In addition to examining what advertisements from 1769 tell us about commerce, politics, and everyday life in the era of the imperial crisis, it is important to realize how the methodology of the project shapes which advertisements receive attention. Despite the relatively small number of advertisements in the Essex Gazette and the Georgia Gazette, perhaps it is beneficial that the methodology forces their inclusion in the project. Otherwise, it might be tempting to turn almost exclusively to newspapers published in the largest and busiest port cities, newspapers that overflowed with advertising. Some particular newspapers may be overrepresented in the project, but overall their inclusion insures a balance between newspapers published in major ports and their counterparts in smaller towns.

June 7

What was advertised in a colonial American newspaper 250 years ago today?

Jun 7 - 6:7:1769 Georgia Gazette
Georgia Gazette (June 7, 1769).

SOLOMON SOLOMONS … A fmall Affortment of JEWELERY.”

Earlier this week NPR commentator Cokie Roberts caused quite a hullabaloo when she suggested that historians had significantly inflated the frequency of advertisements for abortion providers that appeared in nineteenth-century newspapers. Roberts stated, “There are many articles by abortion rights proponents who claim the procedure was so common that newspapers advertised providers. Look, I did a search of nineteenth-century newspapers and couldn’t find them.”[1] Historians quickly responded via Twitter, with Dr. Lauren MacIvor Thompson, a specialist in the history of medicine, public health, and the law, in the forefront with a tweet thread that corrected the record.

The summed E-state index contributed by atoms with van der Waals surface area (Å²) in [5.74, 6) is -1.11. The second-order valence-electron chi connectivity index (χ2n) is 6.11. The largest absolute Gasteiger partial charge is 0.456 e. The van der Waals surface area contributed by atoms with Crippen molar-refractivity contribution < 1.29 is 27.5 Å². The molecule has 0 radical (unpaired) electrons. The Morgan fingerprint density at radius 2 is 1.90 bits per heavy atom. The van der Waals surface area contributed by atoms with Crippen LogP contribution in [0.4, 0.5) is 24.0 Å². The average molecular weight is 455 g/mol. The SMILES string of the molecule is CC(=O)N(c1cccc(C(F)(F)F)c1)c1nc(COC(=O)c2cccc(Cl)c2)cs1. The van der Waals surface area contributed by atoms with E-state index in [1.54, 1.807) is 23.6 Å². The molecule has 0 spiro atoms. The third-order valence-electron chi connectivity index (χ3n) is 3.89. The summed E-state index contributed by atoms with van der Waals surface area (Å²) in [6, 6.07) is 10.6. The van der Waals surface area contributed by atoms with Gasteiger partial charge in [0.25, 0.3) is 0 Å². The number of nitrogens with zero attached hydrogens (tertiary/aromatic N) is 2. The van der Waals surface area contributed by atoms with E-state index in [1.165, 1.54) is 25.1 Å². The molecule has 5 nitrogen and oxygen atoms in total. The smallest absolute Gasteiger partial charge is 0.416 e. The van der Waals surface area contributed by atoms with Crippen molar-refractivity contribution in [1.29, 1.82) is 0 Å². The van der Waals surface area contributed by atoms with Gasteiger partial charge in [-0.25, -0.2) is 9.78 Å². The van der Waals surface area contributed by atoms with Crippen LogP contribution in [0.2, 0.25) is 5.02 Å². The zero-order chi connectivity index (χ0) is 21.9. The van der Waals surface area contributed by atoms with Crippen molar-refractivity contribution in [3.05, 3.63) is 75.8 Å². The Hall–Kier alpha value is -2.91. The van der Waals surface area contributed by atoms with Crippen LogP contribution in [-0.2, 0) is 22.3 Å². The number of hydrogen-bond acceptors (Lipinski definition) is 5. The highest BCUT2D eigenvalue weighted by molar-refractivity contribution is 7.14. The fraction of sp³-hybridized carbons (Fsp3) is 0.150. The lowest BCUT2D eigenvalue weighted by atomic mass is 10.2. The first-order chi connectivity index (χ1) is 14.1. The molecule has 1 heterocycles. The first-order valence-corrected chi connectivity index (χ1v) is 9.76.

In addition to addressing content, historians representing various other fields within the discipline addressed the flaws in Roberts’s methodology. Roberts, a pundit rather than a trained historian, apparently did not realize that the absence of results generated by keyword searches does not mean that the historical evidence was not there. Like many of my colleagues, I pointed out two relevant issues. Both are so fundamental that I discuss them with undergraduate students in introductory and upper-level history courses on the first day that we begin working with databases of historical newspapers.